Will a Change in Greens Leadership make the Nationals Redundant?
Wednesday 6 May 2015
With the moderately surprising news that Christine Milne had decided to step out of her current political life, Dr Richard Di Natale moved into the driver's seat for the Greens. And I flag that this spells trouble for the National Party because this shift, this change in voice and style, connected to similar passions, will offer the traditionally National voting rural constituent, the 'go signal' for change. And here's why:
- The high level of disenchantment with the national's support for mining over farming particularly across NSW and QLD;
- The ongoing saga of perceived practises of the #Duopoly, Coles & Woolworths, and their treatment of farmers;
- The threats posed to rural and semi rural communities through Coal Seam gas fracking and threats to fresh water supplies from the chemicals used in that process;
- The perceived collapse in 'independent voice' at the Federal level with too many coalition aligned policies seemingly out of whack with rural concerns.
- And into that mix, the support many rural communities received from the 'feral' green types trying to stop Maules Creek and other mining projects.
What those protests enabled for perhaps the first time, was a realisation on the part of the rural communities, that the people they thought were merely tree huggers, actually shared a similar concerns and passion - love for the land, the environment and the future. When you have a local farmer coming out publicly and saying that 'I would have lost my farm if not for these people' then you have a shift in awareness. That message, that impetus was clearly shown in state voting patterns, especially in NSW where inroads into vote % were significant. This was no protest vote, it was a fundamental shift in thinking of large sections of country Australia.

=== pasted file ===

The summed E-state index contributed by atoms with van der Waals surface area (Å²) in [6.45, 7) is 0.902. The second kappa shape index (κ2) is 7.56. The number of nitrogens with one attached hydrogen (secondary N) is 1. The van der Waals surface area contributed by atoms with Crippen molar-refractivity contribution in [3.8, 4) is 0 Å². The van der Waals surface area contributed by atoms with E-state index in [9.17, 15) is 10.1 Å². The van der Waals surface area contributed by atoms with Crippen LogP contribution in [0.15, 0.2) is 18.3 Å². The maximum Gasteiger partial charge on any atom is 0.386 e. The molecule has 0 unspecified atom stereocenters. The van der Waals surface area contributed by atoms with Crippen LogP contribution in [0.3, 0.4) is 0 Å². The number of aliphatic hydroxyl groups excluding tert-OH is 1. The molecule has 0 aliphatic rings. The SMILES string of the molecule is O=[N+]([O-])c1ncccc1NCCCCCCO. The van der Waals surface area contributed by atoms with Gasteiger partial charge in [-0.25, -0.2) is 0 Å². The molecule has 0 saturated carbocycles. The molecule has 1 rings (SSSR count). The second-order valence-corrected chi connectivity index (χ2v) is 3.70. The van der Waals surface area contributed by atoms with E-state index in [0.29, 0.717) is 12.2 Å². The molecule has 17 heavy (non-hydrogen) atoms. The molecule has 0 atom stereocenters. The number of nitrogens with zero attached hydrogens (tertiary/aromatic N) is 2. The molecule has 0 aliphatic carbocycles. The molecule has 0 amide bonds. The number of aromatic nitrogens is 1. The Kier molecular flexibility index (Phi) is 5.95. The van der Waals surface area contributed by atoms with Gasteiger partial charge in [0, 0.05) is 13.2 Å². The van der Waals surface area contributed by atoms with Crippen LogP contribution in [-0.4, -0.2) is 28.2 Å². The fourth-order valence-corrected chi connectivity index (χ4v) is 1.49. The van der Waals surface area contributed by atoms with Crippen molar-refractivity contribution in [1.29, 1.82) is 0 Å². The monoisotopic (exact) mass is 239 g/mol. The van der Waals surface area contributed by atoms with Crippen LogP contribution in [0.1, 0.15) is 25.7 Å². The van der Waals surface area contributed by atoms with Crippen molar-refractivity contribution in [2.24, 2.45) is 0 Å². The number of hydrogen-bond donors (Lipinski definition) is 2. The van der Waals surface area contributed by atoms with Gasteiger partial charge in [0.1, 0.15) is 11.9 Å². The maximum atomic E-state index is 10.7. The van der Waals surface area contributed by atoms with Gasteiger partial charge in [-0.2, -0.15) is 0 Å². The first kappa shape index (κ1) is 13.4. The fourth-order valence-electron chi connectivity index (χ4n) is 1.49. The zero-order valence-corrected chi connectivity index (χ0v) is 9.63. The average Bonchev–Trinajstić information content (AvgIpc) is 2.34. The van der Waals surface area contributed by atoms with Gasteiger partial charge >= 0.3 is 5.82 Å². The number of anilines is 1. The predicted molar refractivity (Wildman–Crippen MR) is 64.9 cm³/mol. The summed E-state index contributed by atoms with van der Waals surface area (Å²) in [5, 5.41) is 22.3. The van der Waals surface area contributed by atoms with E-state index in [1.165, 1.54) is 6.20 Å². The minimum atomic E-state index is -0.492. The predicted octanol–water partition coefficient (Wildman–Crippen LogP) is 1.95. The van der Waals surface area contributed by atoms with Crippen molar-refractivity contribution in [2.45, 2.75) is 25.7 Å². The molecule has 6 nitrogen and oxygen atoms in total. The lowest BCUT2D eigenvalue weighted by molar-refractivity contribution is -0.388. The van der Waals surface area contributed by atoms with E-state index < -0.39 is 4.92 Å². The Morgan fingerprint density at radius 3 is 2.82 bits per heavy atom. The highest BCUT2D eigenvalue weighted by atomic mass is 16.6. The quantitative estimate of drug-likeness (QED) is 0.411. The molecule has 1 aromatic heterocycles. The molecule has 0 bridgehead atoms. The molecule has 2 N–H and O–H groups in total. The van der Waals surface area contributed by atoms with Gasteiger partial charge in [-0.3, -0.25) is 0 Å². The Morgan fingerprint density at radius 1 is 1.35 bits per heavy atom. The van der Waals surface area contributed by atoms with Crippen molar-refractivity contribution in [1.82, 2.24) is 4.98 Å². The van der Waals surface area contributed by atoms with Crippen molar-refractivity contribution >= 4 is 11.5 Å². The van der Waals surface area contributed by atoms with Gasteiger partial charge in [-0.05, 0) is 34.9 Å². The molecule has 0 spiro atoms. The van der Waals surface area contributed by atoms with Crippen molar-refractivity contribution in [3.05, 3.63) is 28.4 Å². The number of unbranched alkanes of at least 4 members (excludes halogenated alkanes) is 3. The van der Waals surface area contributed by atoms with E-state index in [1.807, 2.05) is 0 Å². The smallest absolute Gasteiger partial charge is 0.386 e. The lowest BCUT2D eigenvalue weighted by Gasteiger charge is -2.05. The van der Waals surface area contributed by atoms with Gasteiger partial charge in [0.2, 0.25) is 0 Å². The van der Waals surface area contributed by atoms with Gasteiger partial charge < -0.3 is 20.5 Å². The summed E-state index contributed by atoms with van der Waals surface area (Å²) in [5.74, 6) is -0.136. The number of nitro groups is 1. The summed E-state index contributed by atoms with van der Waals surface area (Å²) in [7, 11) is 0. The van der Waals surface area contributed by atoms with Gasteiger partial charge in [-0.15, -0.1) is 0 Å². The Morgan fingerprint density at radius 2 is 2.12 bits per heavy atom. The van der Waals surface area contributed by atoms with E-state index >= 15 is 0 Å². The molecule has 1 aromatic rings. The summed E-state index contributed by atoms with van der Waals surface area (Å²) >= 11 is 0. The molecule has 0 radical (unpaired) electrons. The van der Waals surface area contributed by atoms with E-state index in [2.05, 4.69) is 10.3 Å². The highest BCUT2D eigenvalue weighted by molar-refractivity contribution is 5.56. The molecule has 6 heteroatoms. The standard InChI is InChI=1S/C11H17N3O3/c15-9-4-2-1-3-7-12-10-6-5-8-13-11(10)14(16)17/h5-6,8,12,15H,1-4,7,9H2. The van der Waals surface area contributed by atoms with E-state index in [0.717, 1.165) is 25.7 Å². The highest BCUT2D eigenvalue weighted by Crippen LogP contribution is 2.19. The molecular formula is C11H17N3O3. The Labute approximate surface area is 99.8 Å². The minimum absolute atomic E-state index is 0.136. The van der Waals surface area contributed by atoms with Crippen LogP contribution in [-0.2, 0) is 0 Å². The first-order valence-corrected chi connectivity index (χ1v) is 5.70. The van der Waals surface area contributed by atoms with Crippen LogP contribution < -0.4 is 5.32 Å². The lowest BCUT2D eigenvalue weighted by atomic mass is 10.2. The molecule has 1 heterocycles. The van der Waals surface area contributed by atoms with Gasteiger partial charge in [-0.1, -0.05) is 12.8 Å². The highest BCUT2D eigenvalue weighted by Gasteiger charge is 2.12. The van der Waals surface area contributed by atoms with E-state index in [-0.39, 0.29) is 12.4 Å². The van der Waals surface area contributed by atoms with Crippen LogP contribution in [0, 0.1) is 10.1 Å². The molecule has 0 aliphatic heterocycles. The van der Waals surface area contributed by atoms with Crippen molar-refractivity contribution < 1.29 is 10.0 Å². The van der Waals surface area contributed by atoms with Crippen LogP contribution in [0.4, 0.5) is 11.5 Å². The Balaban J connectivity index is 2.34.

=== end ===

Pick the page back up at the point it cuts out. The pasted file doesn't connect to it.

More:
And now, with a new face at the helm of the National Greens, someone who has worked in the rural sector, who has seen the plights of people some distances from the cities, is a messenger that could parlay that growing Greens/Rural alignment into a significant shift in political representation. For over a decade I've suggested that the natural political alignment is between the Greens and the Nationals. It's not yet a comfortable fit, but it is a natural one. This new Greens leadership could well make the Nationals (at least the current group) redundant, for if all they do is represent non rural sector interests over those of their constituents, those same constituents will find voice through those who do.
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Monday 27 February 2017
It's been a significantly busy couple of months looking at how Industries and Government Agencies are preparing for change. The Companies versus Climate Change conference in Fort Lauderdale, Florida in November/December, and a meeting with the Political Science Department at the University of Hawaii (Manoa) in January show that positive action is happening, despite some of the headlines
Saturday 31 December 2016
Many of you know that each year I make an observation about what I think the year will bring. The track record suggests I'm usually a couple of years ahead of the curve. With that said I'm calling 2017
Monday 12 December 2016
In Ft. Lauderdale USA I recently attending a delightful provocatively named 'Companies Versus Climate Change' conference. And the message is clear - companies, BIG well known companies are tackling the issues of climate change, sustainability and their carbon footprints and both making and saving VAST sums of dollars. The simple take away message from the presentations over the three days could not have been more explicit - tackling climate change pays off big time!